(Each of us) are wired in different ways. Some of us respond better to the written word, some to the spoken word, some to music, some to art, some even to movement. Through this exploration of prayer, I’ve found we can connect to God in each of these ways. Though we may have a preferred sense through which to pray, the richest prayer life will come through experiencing God through all your senses. Kathryn Shirey
Why use our other senses in our pursuit of God?
- God actually gave us our imaginations.
- Christ-followers have found over the centuries that bringing our imagination into our pursuit of God (and the reading of Scriptures) actually enhances our spiritual growth.
- The Bible is actually a wonderful example of how broad our imaginations must be to embrace the “fullness” of God.
- We experience life through all of our senses. So why not use them to experience God?
Here’s how to best use Lectio Divina & Visio Divina (an imaginative form of prayer)
- Prepare: Find a quiet place where you can be free of distractions. Close your eyes, breathe, clear your mind, asking God to enter into your time of prayer. Welcome Jesus into your midst, asking the Holy Spirit to speak to you through your reading of God’s Word and your meditation on the image you have chosen.
- Lectio (read): Open your eyes and slowly read today’s text. Notice what words are drawing your interest. Ponder slowly on those words. Ask the Holy Spirit to work with your imagination, drawing you deeper into these familiar words. Close and rest your eyes a minute.
- Mediatio (meditate): Open your eyes and scan the entire image we’ve given you today. Let your eyes be led. Focus on the part of the image that catches your eye and name it. Sit with the picture for a moment. Close your eyes, once again, imagining that piece of the image in your mind.
- Oratio (pray): Open your eyes and look again at the piece of the image that caught your attention. Pray, asking God to bring forth a word, a thought, an image, or an emotion that might be associated with what you are seeing. Close and rest your eyes.
- Contemplatio (contemplation): Open your eyes and gaze, one final time, at the whole image. Slowly re-read the text for today as well. Pause. Breathe. Go slow. What is God speaking to you today through these words and this image? How will you respond to Him? Spend some time processing these things with Jesus. Pray a prayer of closure, asking the Holy Spirit to indwell and empower you as you go through your day. In closing, you might want to journal a few notes about your Lectio Divina & Visio Divina experience today.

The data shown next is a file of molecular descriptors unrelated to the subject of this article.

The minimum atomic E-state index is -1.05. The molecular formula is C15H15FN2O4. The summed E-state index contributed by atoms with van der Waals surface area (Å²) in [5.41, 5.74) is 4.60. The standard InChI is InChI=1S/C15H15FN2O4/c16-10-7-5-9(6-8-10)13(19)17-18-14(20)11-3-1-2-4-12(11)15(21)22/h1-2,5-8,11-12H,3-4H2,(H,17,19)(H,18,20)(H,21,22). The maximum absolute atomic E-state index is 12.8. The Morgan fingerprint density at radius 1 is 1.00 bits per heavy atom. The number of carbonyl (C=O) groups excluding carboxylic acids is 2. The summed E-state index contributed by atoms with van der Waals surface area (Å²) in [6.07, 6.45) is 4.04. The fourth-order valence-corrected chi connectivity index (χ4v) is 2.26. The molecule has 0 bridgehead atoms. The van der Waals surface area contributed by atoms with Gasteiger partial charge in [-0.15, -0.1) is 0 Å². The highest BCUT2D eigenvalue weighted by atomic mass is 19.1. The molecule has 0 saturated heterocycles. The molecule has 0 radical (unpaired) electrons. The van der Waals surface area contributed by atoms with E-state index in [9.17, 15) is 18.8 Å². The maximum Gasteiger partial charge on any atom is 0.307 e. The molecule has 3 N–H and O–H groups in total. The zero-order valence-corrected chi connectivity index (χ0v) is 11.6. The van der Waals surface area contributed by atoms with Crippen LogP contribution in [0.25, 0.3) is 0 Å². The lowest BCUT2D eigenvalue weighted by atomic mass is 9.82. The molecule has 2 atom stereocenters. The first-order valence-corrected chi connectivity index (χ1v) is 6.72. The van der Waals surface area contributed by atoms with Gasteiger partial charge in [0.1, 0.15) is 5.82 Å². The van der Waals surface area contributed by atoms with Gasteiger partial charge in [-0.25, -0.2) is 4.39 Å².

Try this exercise in Visio Divina right here with a couple of pieces of artwork and two different translations of the text.
As they continued their travel, Jesus entered a village. A woman by the name of Martha welcomed Him and made Him feel quite at home. She had a sister, Mary, who sat before the Master, hanging on every word He said. But Martha was pulled away by all she had to do in the kitchen. Later, she stepped in, interrupting them. “Master, don’t you care that my sister has abandoned the kitchen to me? Tell her to lend me a hand.” The Master said, “Martha, dear Martha, you’re fussing far too much and getting yourself worked up over nothing. One thing only is essential, and Mary has chosen it—it’s the main course, and won’t be taken from her.” Luke 10: 38-42 (MsgB)
Jesus continued from there toward Jerusalem and came to another village. Martha, a resident of that village, welcomed Jesus into her home. Her sister, Mary, went and sat at Jesus’ feet, listening to Him teach. Meanwhile, Martha was anxious about all the hospitality arrangements.
Martha (interrupting Jesus): Lord, why don’t You care that my sister is leaving me to do all the work by myself? Tell her to get over here and help me.
Jesus: Oh Martha, Martha, you are so anxious and concerned about a million details, but really, only one thing matters. Mary has chosen that one thing, and I won’t take it away from her. Luke 10: 38-42 (The Voice)
As you are learning to better care for your soul, we highly suggest that you also learn the ancient spiritual disciplines of Centering Prayer, Lectio Divina, the Daily Examen, and Welcoming Prayer.
The care of your soul is vitally important to Jesus, to you, your family, and those who live and work around you. We have many tools to help you in your journey. Click on over to Step Two in your journey into Christ-centered 3-C contemplative activism…